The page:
So, with a perfect score as far as my position in the racing went, what was I doing here? Why bother? It occurred to me more than once during the day that I could expend considerably less energy and emotion for the same results.

The answer lay inside me and inside those around me. I did it because I love it. The test of pushing myself to the limit, finding what I'm capable of draws me in. More than this, being surrounded by others doing the same thing builds a bond that's more than competitiveness. It's a fellowship of explorers, people who understand exactly what territory I'm exploring. Finally, I had a small group of friends, coaches, coach's coaches, and interested parties who gave me encouragement, advice and helped me crack a smile when my legs felt like overcooked spaghetti.

All of this melted into a lovely, and magical day of riding where I set a PB and learned fron the many new experiences. Thanks to everyone who supported me, encouraged me, yelled at me and whupped my arse. I'll be back again and I won't come last.

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Tuesday, 18 January 2011

Deciding What Not To Do

In my last post, I promised to talk about choices. Recently someone suggested I talk about whether or not I'm doing the ACE this year. For those of you uninitiated into the wonderful world of Audax, the ACE is the Alpine Classic Extreme. The Alpine Classic on steroids.

The simple answer is no. The complicated answer is that I'm not doing it because it will interfere with my track racing. Am I insane???? I'm giving up doing something that I'm fairly good at (riding up big hills for a long time) in order to do something that I frankly stink at. The reasoning of course is complicated. I've been riding Audax for more than 30 years, whereas my track racing career really isn't even a year old, so how good should I really expect to be at it? Secondly, if I'm going to go off riding 1200 kilometres, how many fast twitch muscle fibres can I honestly expect my legs to recruit? Thirdly, comes my experience of Perth-Albany-Perth last year. It was a truly wonderful ride with great people and fabulous scenery. It just wasn't a challenge. I just went and did it. My bum hurt, my legs hurt, I was tired and I kept on pedalling. Maybe the hunger will come back soon. Lastly, I really love racing fast on the track.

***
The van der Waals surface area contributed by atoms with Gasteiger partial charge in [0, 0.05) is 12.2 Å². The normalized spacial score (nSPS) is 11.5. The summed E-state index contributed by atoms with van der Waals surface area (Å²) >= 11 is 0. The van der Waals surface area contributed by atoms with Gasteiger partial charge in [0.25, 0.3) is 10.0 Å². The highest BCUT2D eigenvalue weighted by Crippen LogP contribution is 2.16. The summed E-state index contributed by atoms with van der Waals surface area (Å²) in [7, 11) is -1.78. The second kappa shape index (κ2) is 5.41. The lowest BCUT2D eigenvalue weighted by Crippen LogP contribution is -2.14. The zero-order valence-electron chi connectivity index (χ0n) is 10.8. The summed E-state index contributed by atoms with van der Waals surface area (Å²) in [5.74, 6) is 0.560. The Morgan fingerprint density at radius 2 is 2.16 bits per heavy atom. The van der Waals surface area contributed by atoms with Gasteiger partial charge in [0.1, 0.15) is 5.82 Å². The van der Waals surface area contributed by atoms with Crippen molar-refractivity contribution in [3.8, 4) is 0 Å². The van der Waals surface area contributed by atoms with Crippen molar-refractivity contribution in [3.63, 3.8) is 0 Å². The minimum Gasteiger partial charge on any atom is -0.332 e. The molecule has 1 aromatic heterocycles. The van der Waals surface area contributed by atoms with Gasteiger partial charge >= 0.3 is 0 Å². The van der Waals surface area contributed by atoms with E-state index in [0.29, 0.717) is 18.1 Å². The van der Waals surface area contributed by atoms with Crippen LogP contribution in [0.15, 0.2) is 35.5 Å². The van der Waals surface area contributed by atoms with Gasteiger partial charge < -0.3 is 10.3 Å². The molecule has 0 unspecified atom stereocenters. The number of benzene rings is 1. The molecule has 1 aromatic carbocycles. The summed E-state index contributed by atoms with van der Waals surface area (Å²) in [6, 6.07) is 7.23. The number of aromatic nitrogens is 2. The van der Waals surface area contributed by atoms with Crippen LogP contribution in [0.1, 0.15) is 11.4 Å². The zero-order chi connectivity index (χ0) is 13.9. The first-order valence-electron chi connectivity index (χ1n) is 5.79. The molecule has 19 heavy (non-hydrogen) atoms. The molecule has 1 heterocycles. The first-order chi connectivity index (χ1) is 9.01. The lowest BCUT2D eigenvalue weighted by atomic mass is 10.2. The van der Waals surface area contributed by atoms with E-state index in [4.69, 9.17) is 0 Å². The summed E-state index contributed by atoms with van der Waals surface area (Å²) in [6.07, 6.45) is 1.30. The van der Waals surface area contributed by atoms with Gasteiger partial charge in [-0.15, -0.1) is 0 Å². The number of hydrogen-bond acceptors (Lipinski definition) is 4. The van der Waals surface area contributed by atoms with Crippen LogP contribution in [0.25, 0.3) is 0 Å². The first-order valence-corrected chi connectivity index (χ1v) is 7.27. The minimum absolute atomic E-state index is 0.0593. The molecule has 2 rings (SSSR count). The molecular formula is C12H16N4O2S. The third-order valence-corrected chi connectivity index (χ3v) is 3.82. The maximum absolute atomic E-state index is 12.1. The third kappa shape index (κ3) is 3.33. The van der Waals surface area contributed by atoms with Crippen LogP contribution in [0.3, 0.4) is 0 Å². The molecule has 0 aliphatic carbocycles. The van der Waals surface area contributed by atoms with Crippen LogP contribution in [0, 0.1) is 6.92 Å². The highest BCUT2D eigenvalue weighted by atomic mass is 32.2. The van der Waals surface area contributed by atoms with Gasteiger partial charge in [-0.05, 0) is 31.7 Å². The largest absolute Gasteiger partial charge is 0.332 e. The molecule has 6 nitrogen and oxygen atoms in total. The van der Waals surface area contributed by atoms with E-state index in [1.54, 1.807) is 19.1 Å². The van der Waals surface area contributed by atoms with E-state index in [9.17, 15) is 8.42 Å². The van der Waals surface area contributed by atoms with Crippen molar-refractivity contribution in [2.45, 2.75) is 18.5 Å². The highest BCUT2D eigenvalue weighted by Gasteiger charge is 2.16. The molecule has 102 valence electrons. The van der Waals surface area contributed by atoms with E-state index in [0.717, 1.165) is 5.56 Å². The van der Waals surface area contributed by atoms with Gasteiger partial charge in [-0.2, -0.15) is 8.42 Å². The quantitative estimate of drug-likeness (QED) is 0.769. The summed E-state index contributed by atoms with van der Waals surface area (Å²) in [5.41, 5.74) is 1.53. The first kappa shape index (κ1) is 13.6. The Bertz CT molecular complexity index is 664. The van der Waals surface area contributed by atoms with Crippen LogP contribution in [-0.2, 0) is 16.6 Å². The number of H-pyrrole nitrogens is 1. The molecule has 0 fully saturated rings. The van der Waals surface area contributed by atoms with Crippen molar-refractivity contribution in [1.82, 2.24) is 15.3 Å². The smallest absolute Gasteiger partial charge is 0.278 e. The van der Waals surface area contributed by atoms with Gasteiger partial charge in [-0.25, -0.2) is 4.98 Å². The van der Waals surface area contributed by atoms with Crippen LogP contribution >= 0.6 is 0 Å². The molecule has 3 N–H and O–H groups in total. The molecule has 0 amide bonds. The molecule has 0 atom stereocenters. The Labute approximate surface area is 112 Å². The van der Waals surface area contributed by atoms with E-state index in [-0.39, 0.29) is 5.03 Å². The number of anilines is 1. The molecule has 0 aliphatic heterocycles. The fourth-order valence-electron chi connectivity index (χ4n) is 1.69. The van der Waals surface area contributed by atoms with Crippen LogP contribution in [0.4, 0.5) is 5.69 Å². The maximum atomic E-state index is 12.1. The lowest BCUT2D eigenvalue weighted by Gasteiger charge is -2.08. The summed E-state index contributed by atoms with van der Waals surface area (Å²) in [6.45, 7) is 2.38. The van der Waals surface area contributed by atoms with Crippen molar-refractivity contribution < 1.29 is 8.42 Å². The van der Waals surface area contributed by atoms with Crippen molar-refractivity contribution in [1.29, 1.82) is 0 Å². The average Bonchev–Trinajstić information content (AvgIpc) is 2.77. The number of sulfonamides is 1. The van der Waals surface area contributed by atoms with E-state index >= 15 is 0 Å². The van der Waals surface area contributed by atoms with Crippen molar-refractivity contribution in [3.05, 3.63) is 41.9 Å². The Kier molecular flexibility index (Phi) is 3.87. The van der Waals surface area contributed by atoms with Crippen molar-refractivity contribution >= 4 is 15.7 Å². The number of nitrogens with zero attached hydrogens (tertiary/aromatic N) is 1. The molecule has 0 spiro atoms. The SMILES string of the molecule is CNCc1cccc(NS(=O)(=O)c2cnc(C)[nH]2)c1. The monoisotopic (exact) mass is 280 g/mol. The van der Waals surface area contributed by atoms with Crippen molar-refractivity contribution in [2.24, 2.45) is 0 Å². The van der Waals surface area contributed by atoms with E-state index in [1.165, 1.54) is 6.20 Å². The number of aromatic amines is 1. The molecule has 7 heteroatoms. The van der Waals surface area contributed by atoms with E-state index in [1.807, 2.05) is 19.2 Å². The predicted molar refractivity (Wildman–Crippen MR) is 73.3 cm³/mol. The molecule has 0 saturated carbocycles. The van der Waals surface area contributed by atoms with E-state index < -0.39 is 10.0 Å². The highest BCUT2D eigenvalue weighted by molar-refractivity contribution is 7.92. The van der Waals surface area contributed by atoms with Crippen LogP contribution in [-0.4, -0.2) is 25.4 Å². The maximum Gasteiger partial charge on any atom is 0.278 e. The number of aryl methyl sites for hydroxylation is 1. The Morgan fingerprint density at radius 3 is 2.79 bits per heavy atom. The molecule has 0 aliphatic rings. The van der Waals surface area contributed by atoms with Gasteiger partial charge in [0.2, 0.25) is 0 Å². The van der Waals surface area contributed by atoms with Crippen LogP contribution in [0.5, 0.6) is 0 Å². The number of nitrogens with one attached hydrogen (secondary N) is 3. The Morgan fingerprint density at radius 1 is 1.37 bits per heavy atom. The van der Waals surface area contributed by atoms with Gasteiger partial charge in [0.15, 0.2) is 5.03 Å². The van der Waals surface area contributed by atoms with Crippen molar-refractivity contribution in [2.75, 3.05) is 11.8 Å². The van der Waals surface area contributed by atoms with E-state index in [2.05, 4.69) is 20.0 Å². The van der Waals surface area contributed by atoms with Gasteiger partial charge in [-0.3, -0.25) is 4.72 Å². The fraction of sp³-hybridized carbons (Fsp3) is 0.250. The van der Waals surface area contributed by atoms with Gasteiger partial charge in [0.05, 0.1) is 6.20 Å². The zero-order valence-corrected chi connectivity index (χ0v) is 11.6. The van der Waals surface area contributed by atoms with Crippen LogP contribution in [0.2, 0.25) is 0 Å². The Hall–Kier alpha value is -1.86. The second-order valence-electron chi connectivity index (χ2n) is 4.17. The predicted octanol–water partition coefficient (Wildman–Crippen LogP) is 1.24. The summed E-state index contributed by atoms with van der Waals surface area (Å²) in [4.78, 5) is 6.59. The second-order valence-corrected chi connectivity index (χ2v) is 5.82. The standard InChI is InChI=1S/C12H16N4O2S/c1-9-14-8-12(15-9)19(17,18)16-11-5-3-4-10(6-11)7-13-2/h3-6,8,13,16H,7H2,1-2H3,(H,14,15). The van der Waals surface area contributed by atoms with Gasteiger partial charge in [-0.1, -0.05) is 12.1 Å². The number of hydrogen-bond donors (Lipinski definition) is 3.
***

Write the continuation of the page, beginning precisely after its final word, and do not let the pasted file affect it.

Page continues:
If I'm ever going to give it a real crack, I'd better concentrate, hard.

So, it's no ACE for me, no ACC, not even hill repeats on the one in twenty. Just working hard at going fast, racing as much as I can manage and trying hard to only make the same mistakes around 43 times. I'm finding it a steep learning curve but so much fun. Yes, I'll miss all the fun and hubub in and around Bright, but most of all I'll miss that burn of pushing the last big climb out to the best I can do. So have fun with all that pain guys, I'll be thinking of you enviously. Maybe I'll be back next year.

In the pursuit of all of this I think that I recently became one of the first Australians to complete a 1200km brevet and compete in a flying 200m in a state championship within 3 months. More on that another day.